Exactly one year after the U.S. and its allies pulled out of Afghanistan, millions of girls across the war-torn country are wondering if they’ll ever get the chance to go back to school.
As an officer of the Middle East media ministry SAT-7, I’ve been to this part of the world many times and have grown to love the people and see in them a strong desire to seek knowledge and learn.
August 15 marks a year since the Taliban regime took over Afghanistan, including the capital, Kabul — home to nearly 4.5 million people, roughly the size of Los Angeles.
Gates slammed shut
At that time, amid great international concern, Taliban leaders pledged they’d respect the rights of women and girls. But, 12 months later, millions of girls in sixth grade and above are still waiting to go back to school.
When the new Afghan school year began in March, girls in the upper grades — junior high and up — found the gates shut and armed Taliban guards blocking their way.
According to the U.S. Institute of Peace, one heartbroken girl said: “I walked to school as fast as I could, only to be turned away at gunpoint.”
While the Taliban cite religious principles to justify their education ban on women and older girls, many scholars say gender-based denial of education has no religious grounds.
Right now, millions of eager, intelligent girls — Afghanistan’s next generation — have no hope of a higher education or a better future. Go to school? They might as well dream of going to the moon.
Technology-based ‘hope offensive’
If you’re like me, you feel a righteous anger. How can I do something to counter this crushing injustice and bring hope?
Our answer? We launch a technology-based hope offensive!
Satellite broadcasts, online streaming, and social media — these are the virtually-unstoppable communications trio of our age that can share the love and hope of Christ where none of us can go.
Every month, SAT-7’s media team based in the Middle East, who speak the local languages and understand the real challenges of living in this volatile region, hear from hundreds of people, including girls in Afghanistan, who are losing hope. “Truly the people of Afghanistan are being held in a cage,” one said.
Hope’s name? Jesus
We show them there’s hope beyond the Taliban’s oppression. And hope’s name is Jesus.
SAT-7 has broadcast Christian programs into Afghanistan since 2003 and throughout the entire country since 2017. Even in the remote highlands where farmers grow the nation’s cash crop, poppies, Afghans watch our uplifting programs on satellite television, stream our live shows on their hand-held devices, share their struggles in real-time with our presenters and team members on their phone apps, and ask for prayer via our social media platforms.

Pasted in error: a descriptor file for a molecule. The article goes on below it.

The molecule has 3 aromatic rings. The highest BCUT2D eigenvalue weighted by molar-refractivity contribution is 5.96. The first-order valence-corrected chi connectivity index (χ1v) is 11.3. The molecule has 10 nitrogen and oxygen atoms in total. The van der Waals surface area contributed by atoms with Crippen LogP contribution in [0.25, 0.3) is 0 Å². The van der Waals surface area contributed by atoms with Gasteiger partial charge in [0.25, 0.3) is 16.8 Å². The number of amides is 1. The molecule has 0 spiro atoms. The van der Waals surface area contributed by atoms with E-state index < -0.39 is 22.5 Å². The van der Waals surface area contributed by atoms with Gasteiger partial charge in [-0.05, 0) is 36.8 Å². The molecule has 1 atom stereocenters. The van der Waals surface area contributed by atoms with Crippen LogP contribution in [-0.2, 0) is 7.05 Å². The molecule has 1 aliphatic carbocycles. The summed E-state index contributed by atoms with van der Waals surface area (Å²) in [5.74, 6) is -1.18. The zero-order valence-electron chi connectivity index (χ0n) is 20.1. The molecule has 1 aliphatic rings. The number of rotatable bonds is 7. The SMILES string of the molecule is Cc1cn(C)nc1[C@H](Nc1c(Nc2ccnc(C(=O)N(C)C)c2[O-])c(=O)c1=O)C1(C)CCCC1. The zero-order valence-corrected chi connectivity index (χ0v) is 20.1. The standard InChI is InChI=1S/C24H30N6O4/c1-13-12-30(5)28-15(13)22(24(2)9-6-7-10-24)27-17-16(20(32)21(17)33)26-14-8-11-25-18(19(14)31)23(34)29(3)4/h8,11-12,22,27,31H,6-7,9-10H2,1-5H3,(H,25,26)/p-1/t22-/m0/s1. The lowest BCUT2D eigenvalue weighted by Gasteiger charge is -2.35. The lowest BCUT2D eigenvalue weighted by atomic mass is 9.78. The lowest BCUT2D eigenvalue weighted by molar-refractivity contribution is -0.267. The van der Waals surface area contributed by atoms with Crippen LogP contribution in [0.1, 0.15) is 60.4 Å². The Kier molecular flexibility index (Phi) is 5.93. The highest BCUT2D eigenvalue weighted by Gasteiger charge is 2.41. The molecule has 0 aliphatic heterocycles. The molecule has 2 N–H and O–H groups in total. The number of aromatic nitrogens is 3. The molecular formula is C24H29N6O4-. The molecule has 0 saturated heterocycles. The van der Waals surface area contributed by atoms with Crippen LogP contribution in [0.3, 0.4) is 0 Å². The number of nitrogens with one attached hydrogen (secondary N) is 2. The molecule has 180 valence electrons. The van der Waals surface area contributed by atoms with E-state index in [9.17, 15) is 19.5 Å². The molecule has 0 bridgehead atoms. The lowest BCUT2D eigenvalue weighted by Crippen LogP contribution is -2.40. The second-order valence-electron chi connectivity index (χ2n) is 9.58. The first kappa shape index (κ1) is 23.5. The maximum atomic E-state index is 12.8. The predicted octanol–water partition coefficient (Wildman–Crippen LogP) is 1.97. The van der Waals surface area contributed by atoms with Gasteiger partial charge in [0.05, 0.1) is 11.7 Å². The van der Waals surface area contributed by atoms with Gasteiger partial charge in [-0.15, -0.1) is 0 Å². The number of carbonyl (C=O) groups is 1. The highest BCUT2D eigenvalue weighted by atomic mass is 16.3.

“Children in the mountains of Afghanistan are contacting us to say ‘you are our voice, you are all that we have’,” the director of our Farsi-language channel told me.
It’s difficult for the authorities to block our channels. But young viewers in Afghanistan are playing a dangerous game of cat and mouse. Taliban soldiers routinely confiscate phones to check what they’re watching and texting.
A vision for every girl
Such courage and determination deserves our wholehearted support. We have an ambitious vision to launch educational programs in Farsi and Dari, completely free-of-charge, to the whole of Afghanistan. Every single girl, everywhere in the country, will be able to watch our interactive school programs every day in her own language, and learn. And, in doing so, she will see God’s love made visible.
Is it a vision worth getting behind? I believe millions of girls in Afghanistan would say ‘YES!’
Afghanistan’s education-starved girls are watching for our next move. Will you help reach them?
Dr. Rex Rogers is president of SAT-7 USA (www.sat7usa.org), the U.S. arm of the SAT-7 media ministry that broadcasts Christian and educational programs across the Middle East and North Africa in local languages.